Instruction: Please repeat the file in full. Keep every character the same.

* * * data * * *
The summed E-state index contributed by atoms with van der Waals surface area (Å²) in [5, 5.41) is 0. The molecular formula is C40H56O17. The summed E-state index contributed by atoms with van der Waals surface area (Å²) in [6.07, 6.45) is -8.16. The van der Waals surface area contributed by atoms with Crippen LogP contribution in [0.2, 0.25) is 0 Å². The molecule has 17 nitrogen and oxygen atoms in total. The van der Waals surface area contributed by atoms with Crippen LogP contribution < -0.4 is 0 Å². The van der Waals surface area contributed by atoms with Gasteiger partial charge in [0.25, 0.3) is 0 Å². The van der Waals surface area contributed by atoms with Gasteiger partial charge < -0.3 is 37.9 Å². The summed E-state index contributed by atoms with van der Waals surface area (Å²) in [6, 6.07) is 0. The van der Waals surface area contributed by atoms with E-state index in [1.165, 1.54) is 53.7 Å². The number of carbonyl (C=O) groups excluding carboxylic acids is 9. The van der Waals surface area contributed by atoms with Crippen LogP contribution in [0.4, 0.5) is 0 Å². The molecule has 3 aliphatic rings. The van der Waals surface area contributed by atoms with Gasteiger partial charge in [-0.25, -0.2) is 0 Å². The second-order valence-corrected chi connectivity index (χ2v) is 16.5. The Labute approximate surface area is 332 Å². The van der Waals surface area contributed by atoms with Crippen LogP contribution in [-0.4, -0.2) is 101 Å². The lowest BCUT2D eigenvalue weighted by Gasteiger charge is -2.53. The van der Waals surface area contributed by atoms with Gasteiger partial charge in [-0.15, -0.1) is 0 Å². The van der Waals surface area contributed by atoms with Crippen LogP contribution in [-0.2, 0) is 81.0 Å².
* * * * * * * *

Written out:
The summed E-state index contributed by atoms with van der Waals surface area (Å²) in [5, 5.41) is 0. The molecular formula is C40H56O17. The summed E-state index contributed by atoms with van der Waals surface area (Å²) in [6.07, 6.45) is -8.16. The van der Waals surface area contributed by atoms with Crippen LogP contribution in [0.2, 0.25) is 0 Å². The molecule has 17 nitrogen and oxygen atoms in total. The van der Waals surface area contributed by atoms with Crippen LogP contribution < -0.4 is 0 Å². The van der Waals surface area contributed by atoms with Gasteiger partial charge in [0.25, 0.3) is 0 Å². The van der Waals surface area contributed by atoms with Gasteiger partial charge < -0.3 is 37.9 Å². The summed E-state index contributed by atoms with van der Waals surface area (Å²) in [6, 6.07) is 0. The van der Waals surface area contributed by atoms with E-state index in [1.165, 1.54) is 53.7 Å². The number of carbonyl (C=O) groups excluding carboxylic acids is 9. The van der Waals surface area contributed by atoms with Crippen LogP contribution in [0.4, 0.5) is 0 Å². The molecule has 3 aliphatic rings. The van der Waals surface area contributed by atoms with Gasteiger partial charge in [-0.25, -0.2) is 0 Å². The second-order valence-corrected chi connectivity index (χ2v) is 16.5. The Labute approximate surface area is 332 Å². The van der Waals surface area contributed by atoms with Crippen LogP contribution in [-0.4, -0.2) is 101 Å². The lowest BCUT2D eigenvalue weighted by Gasteiger charge is -2.53. The van der Waals surface area contributed by atoms with Gasteiger partial charge in [-0.15, -0.1) is 0 Å². The van der Waals surface area contributed by atoms with Crippen LogP contribution in [-0.2, 0) is 81.0 Å².